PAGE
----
Jazmen Howard of Eversheds Sutherland has many roles: attorney, University of Florida grad, mother, and – for the last few years – PBPA volunteer. Jazmen took on her first project with Pro Bono Partnership of Atlanta in 2021 and has been a stand-out volunteer attorney ever since. Working on matters ranging from mergers to liability releases and handbook changes, she has become an indispensable part of our team of 1000+ volunteers.
Before Jazmen became a PBPA volunteer, she had experience in both the legal and nonprofit worlds and was able to marry those two passions through volunteering.
Jazmen knew she wanted to be a lawyer from a young age, saying “If you asked me what I wanted to be [growing up] I would always say a doctor or a lawyer.” However, as she moved through undergrad and her university athletic career, her brief interest in being a sports physician waned. “Well, the only other option now is to be a lawyer, right? Because in my brain that was it. And for a long time, I thought I wanted to do criminal law and that was just because of my family’s strong background and experience with the criminal justice system.”
Her exposure to the justice system started earlier than most. On her first day of first grade, Jazmen was dropped off at school by her mom, and then unexpectedly picked up by her dad, who moved the two of them to a new city overnight. “After I was dropped off to school, my mom had been arrested. And so from then on, I was the daughter of an incarcerated person or the daughter of a formerly convicted felon.” That experience served as the lodestone of her career as she began exploring what a pathway in law could actually look like.
While Jazmen had an early interest in the law, she didn’t know many people in the legal profession. “I knew, like, one lawyer because I tutored his daughter in math, and he let me intern with him for a summer. And that’s where I was exposed to civil law, family law, and a bunch of different things because we’re from a small town. So those lawyers do a little bit of everything.”
As she moved through law school, Jazmen began to home in on the possibilities of what path she could follow. Having been in and around nonprofits for years, she knew she wanted to be a force for good in the world. But being on the frontlines takes a toll. When asked why she chose a path in corporate law she says, “I had been heavily involved with a nonprofit organization in Nashville focused on human trafficking survivors and their children. So going into law school, I thought I really want to do something like that. But I realized there’s no way I couldn’t bring this home to my family. A big part of this profession is being able to balance your desires and your goals, but also taking care of yourself and protecting your own peace. And so, I had to kind of think ‘how can I best do that?’”.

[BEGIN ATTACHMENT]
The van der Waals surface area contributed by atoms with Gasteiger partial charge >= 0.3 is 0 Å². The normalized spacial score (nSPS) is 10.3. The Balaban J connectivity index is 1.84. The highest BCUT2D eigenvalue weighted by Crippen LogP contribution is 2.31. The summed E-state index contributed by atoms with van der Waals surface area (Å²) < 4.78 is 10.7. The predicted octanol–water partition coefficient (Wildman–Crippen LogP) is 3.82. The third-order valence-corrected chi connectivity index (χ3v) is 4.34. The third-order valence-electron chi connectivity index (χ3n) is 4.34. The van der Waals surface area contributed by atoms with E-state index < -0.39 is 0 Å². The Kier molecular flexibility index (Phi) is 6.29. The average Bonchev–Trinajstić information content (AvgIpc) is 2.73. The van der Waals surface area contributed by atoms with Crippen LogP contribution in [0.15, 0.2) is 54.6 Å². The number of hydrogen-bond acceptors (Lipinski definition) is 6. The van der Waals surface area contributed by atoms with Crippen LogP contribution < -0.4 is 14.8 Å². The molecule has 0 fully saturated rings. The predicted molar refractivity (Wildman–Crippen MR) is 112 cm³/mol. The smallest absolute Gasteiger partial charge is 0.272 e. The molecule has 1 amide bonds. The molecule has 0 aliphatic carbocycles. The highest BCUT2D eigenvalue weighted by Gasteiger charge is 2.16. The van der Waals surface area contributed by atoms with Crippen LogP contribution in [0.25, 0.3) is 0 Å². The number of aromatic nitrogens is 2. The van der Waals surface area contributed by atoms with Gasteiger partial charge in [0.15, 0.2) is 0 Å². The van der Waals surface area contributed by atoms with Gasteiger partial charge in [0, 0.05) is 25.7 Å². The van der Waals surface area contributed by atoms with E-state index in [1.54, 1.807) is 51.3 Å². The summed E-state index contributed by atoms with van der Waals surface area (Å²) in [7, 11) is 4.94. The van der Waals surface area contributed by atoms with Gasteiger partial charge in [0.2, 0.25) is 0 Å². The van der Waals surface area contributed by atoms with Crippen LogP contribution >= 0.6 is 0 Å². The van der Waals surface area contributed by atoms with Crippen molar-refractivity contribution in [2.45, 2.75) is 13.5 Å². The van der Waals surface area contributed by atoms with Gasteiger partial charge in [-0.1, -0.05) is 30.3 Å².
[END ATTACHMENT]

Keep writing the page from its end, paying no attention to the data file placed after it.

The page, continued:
That self-knowledge spurred her to look for a firm that would support her need to serve the community she was in, while also using the skills she gained as an attorney. She recalls that in the process of looking for a firm to call home, she ran into many employers who saw an incongruity in her love for nonprofits and her scope of practice. “I had several places look at my resume and be like ‘Are you sure that this is what you want to do? Like isn’t the public defender’s office better suited for you?”. However, as she was looking for opportunities in the beginning of 2020, she found her place at Eversheds Sutherlands, noting “the reason why I went to Eversheds was because I wanted to affirm that where I worked not only talked the talk but walked the walk with pro bono commitments.”
That walking-the-walk commitment helped land pro bono experiences right in her lap. “I started to see the monthly newsletters that went out and I realized [Pro Bono Partnership of Atlanta] is an organization I want to get involved with because there’s so much for anybody’s field. It’s not just slotted for landlord/tenant, etc. I knew I didn’t really want to do [litigation] and I wanted a broader focus. And so Pro Bono Partnership of Atlanta afforded me that opportunity.”
When asked what her first thoughts were when considering volunteering for PBPA, she laughs and remembers that she was a junior associate and new to the firm. “Pro bono is really intimidating and daunting when you first come on. I feel like I don’t know anybody; I don’t know anything. How does that help somebody? But Eversheds makes it really easy to take on a case, and if you need help, there’s someone here that can help guide you. That really gives you the confidence to go out on your own and take on these matters because there’s always someone to help you or there’s someone in your corner.” She adds that PBPA also gave her the chance to learn and grow, saying “Even if you’re nervous about taking on a matter by yourself, just think about the opportunities that you could have with your colleagues – a pro bono project is sometimes the best way to get that one-on-one. It’s the time that I get to sit down and get to learn the subject matter and how to do it without having to worry about anyone complaining about the fees. It feels like I don’t have to cut any corners. I can just go all in and take the time to learn and to serve.” When asked if she has any advice for new volunteers, or even those wanting to volunteer their time but are unsure of how to start, she offers, “Helping one organization is helping multiple people at a time. When you have that perspective, your anxiety can be pushed to the side and you’re like, okay this is actually for the greater good.”
When asked for parting advice for any lawyer – whether it be for first year associate or an established partner interested in giving back, she says “take the plunge. Go all in. Jump into it and recognize that you’re going to be learning and the nonprofit is going to be learning. Everyone will be learning and growing in different ways, but the interests are mutual – they’re the same.”